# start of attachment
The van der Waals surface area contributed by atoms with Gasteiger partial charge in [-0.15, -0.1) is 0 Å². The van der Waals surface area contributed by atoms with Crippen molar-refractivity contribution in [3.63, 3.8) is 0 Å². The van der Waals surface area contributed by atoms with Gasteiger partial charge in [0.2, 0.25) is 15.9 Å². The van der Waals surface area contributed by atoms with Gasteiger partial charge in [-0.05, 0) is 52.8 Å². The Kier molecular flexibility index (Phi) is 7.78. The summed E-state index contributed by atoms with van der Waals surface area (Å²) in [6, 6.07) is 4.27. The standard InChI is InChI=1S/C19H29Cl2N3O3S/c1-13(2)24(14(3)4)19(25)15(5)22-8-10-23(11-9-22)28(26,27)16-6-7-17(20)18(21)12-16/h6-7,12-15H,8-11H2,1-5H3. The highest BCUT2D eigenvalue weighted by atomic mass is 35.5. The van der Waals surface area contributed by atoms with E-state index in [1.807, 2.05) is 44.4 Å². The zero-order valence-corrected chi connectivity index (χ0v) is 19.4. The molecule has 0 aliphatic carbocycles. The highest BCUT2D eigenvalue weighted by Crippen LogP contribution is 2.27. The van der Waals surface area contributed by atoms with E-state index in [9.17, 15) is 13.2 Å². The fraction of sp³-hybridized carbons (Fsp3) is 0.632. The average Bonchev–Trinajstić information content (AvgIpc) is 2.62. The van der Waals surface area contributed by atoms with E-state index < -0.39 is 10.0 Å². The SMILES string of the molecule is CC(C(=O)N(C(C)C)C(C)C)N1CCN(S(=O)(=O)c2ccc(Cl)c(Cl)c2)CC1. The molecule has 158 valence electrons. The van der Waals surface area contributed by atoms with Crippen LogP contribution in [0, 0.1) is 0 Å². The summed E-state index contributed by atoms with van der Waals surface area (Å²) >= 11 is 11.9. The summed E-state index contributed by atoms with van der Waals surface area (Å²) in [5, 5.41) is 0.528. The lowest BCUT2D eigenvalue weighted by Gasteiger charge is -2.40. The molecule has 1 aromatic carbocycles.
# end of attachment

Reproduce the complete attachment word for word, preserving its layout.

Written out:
The van der Waals surface area contributed by atoms with Gasteiger partial charge in [-0.15, -0.1) is 0 Å². The van der Waals surface area contributed by atoms with Crippen molar-refractivity contribution in [3.63, 3.8) is 0 Å². The van der Waals surface area contributed by atoms with Gasteiger partial charge in [0.2, 0.25) is 15.9 Å². The van der Waals surface area contributed by atoms with Gasteiger partial charge in [-0.05, 0) is 52.8 Å². The Kier molecular flexibility index (Phi) is 7.78. The summed E-state index contributed by atoms with van der Waals surface area (Å²) in [6, 6.07) is 4.27. The standard InChI is InChI=1S/C19H29Cl2N3O3S/c1-13(2)24(14(3)4)19(25)15(5)22-8-10-23(11-9-22)28(26,27)16-6-7-17(20)18(21)12-16/h6-7,12-15H,8-11H2,1-5H3. The highest BCUT2D eigenvalue weighted by atomic mass is 35.5. The van der Waals surface area contributed by atoms with E-state index in [1.807, 2.05) is 44.4 Å². The zero-order valence-corrected chi connectivity index (χ0v) is 19.4. The molecule has 0 aliphatic carbocycles. The highest BCUT2D eigenvalue weighted by Crippen LogP contribution is 2.27. The van der Waals surface area contributed by atoms with E-state index in [9.17, 15) is 13.2 Å². The fraction of sp³-hybridized carbons (Fsp3) is 0.632. The average Bonchev–Trinajstić information content (AvgIpc) is 2.62. The van der Waals surface area contributed by atoms with E-state index < -0.39 is 10.0 Å². The SMILES string of the molecule is CC(C(=O)N(C(C)C)C(C)C)N1CCN(S(=O)(=O)c2ccc(Cl)c(Cl)c2)CC1. The molecule has 158 valence electrons. The van der Waals surface area contributed by atoms with Crippen LogP contribution in [0, 0.1) is 0 Å². The summed E-state index contributed by atoms with van der Waals surface area (Å²) >= 11 is 11.9. The summed E-state index contributed by atoms with van der Waals surface area (Å²) in [5, 5.41) is 0.528. The lowest BCUT2D eigenvalue weighted by Gasteiger charge is -2.40. The molecule has 1 aromatic carbocycles.